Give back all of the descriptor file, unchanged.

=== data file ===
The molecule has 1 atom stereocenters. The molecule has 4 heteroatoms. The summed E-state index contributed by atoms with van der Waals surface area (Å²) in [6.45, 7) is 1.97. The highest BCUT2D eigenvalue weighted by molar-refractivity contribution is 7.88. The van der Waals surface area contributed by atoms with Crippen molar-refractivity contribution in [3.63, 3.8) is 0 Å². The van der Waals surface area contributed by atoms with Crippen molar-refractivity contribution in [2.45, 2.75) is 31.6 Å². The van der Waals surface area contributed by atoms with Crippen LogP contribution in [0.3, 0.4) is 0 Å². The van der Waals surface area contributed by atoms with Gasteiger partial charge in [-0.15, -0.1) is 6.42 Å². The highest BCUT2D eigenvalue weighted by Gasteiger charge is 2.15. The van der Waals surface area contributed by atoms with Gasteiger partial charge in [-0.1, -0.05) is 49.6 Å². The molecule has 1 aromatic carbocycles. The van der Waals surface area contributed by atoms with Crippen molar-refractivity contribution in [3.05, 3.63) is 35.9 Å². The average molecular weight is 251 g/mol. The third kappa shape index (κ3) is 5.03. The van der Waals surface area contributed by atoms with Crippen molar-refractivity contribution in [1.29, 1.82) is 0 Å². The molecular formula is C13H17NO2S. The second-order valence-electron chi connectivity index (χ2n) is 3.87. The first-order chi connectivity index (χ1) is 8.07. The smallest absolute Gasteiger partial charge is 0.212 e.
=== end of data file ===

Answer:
The molecule has 1 atom stereocenters. The molecule has 4 heteroatoms. The summed E-state index contributed by atoms with van der Waals surface area (Å²) in [6.45, 7) is 1.97. The highest BCUT2D eigenvalue weighted by molar-refractivity contribution is 7.88. The van der Waals surface area contributed by atoms with Crippen molar-refractivity contribution in [3.63, 3.8) is 0 Å². The van der Waals surface area contributed by atoms with Crippen molar-refractivity contribution in [2.45, 2.75) is 31.6 Å². The van der Waals surface area contributed by atoms with Crippen LogP contribution in [0.3, 0.4) is 0 Å². The van der Waals surface area contributed by atoms with Gasteiger partial charge in [-0.15, -0.1) is 6.42 Å². The highest BCUT2D eigenvalue weighted by Gasteiger charge is 2.15. The van der Waals surface area contributed by atoms with Gasteiger partial charge in [-0.1, -0.05) is 49.6 Å². The molecule has 1 aromatic carbocycles. The van der Waals surface area contributed by atoms with Crippen molar-refractivity contribution in [3.05, 3.63) is 35.9 Å². The average molecular weight is 251 g/mol. The third kappa shape index (κ3) is 5.03. The van der Waals surface area contributed by atoms with Crippen molar-refractivity contribution in [1.29, 1.82) is 0 Å². The molecular formula is C13H17NO2S. The second-order valence-electron chi connectivity index (χ2n) is 3.87. The first-order chi connectivity index (χ1) is 8.07. The smallest absolute Gasteiger partial charge is 0.212 e.